Economy, Business And Markets

Iran, Pakistan Urged to Remove Trade Barriers

Finance Desk
The biggest problem between Iran and Pakistan today is the banking issue and they need to open the banking channel
S.M. Muneer (2nd R), the chief executive of Trade Authority of Pakistan, and Mehdi Jahangiri (C), deputy head of ICCIMA at a meeting on Aug. 23. (Photo: Saeed Ameri)
S.M. Muneer (2nd R), the chief executive of Trade Authority of Pakistan, and Mehdi Jahangiri (C), deputy head of ICCIMA at a meeting on Aug. 23. (Photo: Saeed Ameri)

Pakistan is intent on increasing its trade volume and business cooperation with Iran and to do this, the two countries should work together to remove trade barriers, said the chief executive of Trade Authority of Pakistan on Tuesday.

Speaking on the sidelines of a business meeting at Tehran Chamber of Commerce, Industries, Mines and Agriculture–the country's biggest private-sector assembly–S.M. Muneer told Financial Tribune that Pakistan wants to work in a "big manner" with its "important neighbor".  

"We have brought a high-powered delegation to Iran to increase trade with the country," he said. "We are here for trade …. We are not here for aid."

According to Muneer, the 30-strong delegation representing 25 Pakistani businesses aims to boost trade in the fields of textile, spices, fruit and vegetable, dental products and jewelry.

"This will give a big impetus for increasing trade between the two countries," he said.

The official also emphasized the need for the two countries to strengthen banking relations and ramp up cross-border cooperation to enhance trade.

"Our biggest problem today is the banking issue … There are no more sanctions and we have to open the banking channel between Iran and Pakistan," he said.

"The central banks of the two countries should meet and open the banking channel so the opening of letters of credit can start."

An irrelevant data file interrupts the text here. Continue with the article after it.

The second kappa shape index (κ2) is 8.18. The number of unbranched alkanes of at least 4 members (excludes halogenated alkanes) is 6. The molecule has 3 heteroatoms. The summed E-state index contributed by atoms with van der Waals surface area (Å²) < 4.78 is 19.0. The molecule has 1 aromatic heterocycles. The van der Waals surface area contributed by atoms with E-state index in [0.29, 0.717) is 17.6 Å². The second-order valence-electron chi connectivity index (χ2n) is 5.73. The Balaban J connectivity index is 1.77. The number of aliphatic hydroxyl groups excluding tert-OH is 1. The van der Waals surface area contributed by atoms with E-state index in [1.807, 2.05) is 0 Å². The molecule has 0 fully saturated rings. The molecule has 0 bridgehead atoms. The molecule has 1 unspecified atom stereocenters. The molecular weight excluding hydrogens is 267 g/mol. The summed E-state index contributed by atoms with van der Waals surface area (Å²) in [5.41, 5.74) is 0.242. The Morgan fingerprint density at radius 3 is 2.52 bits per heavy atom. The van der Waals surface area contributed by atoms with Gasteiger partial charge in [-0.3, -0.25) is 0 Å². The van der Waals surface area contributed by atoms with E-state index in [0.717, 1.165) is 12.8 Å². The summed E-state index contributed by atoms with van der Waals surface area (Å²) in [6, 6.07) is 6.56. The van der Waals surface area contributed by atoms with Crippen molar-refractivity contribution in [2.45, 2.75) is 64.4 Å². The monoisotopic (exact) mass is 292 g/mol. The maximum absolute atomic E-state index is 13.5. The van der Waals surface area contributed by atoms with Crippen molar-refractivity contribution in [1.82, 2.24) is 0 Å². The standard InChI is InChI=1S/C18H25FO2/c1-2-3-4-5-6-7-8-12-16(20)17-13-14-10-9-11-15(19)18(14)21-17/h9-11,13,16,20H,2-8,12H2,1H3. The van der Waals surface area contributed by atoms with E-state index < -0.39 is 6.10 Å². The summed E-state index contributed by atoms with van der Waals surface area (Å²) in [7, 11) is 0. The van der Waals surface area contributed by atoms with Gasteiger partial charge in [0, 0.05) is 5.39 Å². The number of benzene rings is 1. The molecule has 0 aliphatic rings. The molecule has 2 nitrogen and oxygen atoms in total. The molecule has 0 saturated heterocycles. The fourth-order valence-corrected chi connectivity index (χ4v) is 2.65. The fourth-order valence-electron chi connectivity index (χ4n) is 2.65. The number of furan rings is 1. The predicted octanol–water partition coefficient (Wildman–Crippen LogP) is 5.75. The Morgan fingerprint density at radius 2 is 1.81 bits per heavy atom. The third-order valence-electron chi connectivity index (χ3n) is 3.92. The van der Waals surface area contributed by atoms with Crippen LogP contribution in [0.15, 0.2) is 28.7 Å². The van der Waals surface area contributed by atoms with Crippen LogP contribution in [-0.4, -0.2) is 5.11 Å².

Muneer noted that using third countries like Dubai for conducting transactions is costly and should end.

Last month, Pakistan’s Ministry of Commerce asked its central bank and private banks to come up with a mechanism to resume banking transactions between Pakistan and Iran. Representatives of Pakistani private banks also visited Iran a couple of months ago.

Despite the lifting of sanctions on Iran in January, trade between the two countries is still hampered by a lack of mechanism that would allow normal banking transactions.

The two countries are also studying a proposal to sign a free trade agreement.

Addressing concerns about smuggling damaging Iran-Pakistan trade, Muneer said, "We want formal trade, not smuggling. We want more and more train service ... more and more air transport and more transport by road."

Muneer is scheduled to meet Iran's deputy trade minister and Central Bank of Iran Governor Valiollah Seif on Wednesday.

Iran is working to normalize its banking relations with the world since the removal of sanctions but concerns about remaining US sanctions and the ban on dollar-denominated transactions have prevented many major banks from doing business with the Middle Eastern country.

In his address to the TCCIMA gathering, Muneer called for easing visa issuance rules, suggesting that the two countries sign an agreement extending visa durations for businesspeople to three years from the current 15 days. He also called for scheduling more flights between the two neighbors and reducing import tariffs to ease trade.   

Mehdi Jahangiri, the deputy head of TCCIMA, told Financial Tribune that given the correspondent relations established by Iranian banks with their Pakistani counterparts, banking relations between the two neighbors would soon take off.

"Some of the biggest challenges facing Iran and Pakistan concern trade transit and money transactions, which are now being conducted through UAE. It is one of our serious concerns," he said.

Addressing the same gathering, Jahangiri said the current annual trade between Iran and Pakistan–which stands at $830 million–was meager, considering the proximity of the two nations and their politico-cultural commonalities.   

Referring to the target set during President Hassan Rouhani's visit to Pakistan, Jahangiri said bilateral trade should increase to $5 billion.

The official noted that the governments of both countries are working on plans to develop special economic zones, stressing that TCCIMA "as the strong arm of the private sector" is ready to take steps to facilitate this.

Jahangiri also welcomed Pakistan's move to hold an exclusive exhibition on Iran in February 2017, which will serve as an important avenue for facilitating business-to-business interactions between Iranian and Pakistani merchants.